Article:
Try it!
Four Types of Goods
Four Types of Goods
Excludable
Non-excludable
Rival
Private Goods
Common Resources
Non-rival
Nonrival Private Goods
Public Goods
Jeans
Hamburgers
Contact Lenses
Cable TV
Wi-Fi
Digital Music
Tuna in the Ocean
The Environment
Public Roads
Asteroid Deflection
National Defense
Mosquito Control
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Try it!
The Chinese language is best
characterized as a:
a)
b)
c)
d)
private good
nonrival private good
common resource
public good
To next
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Try it!
In your opinion, is a college course
generally excludable? (i.e. if your class
has more students, do you get a worse
education on average?)
a) Yes
b) No
To next
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Private Goods and Public Goods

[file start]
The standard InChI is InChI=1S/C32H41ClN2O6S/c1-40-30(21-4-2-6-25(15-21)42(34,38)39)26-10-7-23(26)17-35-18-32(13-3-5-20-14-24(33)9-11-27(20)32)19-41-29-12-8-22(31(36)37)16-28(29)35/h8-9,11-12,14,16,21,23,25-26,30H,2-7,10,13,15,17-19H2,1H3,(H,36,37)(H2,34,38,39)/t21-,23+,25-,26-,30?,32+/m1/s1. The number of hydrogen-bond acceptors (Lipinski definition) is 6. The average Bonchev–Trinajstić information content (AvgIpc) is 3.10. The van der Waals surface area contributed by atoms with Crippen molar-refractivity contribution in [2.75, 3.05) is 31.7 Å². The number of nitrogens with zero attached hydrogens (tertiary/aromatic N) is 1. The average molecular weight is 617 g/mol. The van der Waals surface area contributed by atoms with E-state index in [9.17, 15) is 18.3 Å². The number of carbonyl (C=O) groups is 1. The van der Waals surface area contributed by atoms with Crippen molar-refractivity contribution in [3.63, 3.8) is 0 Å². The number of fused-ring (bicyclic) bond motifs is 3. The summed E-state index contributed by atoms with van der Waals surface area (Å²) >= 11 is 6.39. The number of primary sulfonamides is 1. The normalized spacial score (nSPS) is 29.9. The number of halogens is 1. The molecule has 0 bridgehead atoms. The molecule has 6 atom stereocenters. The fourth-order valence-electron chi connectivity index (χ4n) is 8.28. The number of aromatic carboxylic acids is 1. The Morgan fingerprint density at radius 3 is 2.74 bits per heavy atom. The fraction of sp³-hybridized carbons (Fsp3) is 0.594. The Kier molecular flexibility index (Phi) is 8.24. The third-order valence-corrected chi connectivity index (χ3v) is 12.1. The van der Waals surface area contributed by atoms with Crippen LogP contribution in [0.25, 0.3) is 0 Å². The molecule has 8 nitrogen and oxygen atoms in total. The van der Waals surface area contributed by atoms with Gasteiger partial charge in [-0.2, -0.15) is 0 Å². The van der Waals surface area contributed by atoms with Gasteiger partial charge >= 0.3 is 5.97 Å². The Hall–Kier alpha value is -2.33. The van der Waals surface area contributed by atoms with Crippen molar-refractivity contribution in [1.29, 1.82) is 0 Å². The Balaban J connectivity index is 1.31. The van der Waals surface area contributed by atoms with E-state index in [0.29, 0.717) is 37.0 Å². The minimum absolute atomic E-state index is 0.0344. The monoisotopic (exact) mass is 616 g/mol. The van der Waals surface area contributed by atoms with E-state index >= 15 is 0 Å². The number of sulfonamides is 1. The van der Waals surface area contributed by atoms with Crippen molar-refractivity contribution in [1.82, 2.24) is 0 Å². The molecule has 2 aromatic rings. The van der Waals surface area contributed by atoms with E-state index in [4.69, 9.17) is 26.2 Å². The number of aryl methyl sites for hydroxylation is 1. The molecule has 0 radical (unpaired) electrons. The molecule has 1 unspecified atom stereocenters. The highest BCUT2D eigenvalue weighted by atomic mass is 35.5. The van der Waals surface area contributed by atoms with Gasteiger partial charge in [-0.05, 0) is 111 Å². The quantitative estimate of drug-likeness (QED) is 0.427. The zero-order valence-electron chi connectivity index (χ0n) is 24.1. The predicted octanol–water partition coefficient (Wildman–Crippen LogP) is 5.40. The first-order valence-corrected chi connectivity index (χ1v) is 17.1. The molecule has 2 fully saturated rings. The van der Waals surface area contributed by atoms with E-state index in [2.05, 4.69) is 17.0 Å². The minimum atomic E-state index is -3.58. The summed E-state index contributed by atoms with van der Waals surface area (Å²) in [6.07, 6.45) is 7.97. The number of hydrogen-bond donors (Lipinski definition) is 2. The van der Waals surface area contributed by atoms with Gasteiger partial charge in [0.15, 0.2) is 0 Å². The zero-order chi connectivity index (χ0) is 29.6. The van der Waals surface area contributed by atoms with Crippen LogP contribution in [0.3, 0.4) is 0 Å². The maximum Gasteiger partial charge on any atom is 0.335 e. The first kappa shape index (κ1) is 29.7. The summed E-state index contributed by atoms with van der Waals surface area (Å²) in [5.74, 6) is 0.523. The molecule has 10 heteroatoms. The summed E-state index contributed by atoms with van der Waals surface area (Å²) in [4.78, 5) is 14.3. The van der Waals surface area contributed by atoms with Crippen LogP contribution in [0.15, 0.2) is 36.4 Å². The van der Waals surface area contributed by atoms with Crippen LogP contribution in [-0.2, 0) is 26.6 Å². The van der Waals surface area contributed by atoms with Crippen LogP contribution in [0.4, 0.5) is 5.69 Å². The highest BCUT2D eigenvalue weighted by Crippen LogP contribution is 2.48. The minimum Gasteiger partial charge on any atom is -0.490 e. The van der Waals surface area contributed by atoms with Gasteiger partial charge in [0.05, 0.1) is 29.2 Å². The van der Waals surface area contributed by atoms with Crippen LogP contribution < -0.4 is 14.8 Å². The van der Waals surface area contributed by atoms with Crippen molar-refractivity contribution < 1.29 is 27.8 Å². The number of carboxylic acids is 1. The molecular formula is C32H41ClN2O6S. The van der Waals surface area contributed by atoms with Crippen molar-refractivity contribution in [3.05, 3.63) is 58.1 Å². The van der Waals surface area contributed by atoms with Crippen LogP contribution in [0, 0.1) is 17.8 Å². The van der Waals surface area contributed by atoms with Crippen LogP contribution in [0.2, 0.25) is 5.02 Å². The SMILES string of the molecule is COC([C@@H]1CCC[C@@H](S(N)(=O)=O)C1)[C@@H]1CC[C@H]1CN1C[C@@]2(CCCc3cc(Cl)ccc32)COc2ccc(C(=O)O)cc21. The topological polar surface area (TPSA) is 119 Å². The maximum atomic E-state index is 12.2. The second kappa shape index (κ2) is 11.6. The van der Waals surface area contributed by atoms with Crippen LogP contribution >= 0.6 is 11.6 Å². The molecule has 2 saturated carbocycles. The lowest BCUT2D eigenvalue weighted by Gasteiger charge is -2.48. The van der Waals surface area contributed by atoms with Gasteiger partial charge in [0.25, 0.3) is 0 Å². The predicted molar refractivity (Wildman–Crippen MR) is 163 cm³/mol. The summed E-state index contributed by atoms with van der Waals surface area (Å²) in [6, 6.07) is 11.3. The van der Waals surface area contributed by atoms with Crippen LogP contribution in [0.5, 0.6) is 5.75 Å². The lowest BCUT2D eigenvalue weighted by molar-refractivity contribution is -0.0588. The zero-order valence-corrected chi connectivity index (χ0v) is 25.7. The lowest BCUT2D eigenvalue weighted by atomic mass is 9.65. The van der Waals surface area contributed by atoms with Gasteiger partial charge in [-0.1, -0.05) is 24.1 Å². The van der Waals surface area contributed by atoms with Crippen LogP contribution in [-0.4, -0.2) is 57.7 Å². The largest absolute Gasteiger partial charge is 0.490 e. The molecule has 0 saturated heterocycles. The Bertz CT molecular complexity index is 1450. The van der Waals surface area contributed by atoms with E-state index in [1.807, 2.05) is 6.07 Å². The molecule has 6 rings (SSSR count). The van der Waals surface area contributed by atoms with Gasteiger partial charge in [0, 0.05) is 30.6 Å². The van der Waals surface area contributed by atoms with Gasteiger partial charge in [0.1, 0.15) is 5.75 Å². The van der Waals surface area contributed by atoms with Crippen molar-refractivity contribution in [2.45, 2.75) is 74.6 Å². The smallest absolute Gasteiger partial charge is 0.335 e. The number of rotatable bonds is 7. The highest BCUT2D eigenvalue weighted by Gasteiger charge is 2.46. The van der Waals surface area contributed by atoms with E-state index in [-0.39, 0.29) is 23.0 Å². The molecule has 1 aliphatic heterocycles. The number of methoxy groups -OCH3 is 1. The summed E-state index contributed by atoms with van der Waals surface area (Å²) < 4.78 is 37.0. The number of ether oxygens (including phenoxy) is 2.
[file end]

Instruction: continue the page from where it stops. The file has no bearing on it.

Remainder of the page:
1. Private Goods are excludable and rival.
Most goods are private goods.
Private goods can be efficiently provided in
competitive markets.
Because they are excludable, there is a strong
incentive to pay for and produce them.
Because they are rival, excludability does not
lead to inefficiency.
The only people excluded from consuming a private
good in a competitive market are those who are not
willing to pay.
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Private Goods and Public Goods
2. Public Goods are non-excludable and
non-rival.
Because they are non-excludable, it is difficult to
get people to pay for them voluntarily.
Because they are non-rival, production costs do
not significantly change with additional users.
A classic example.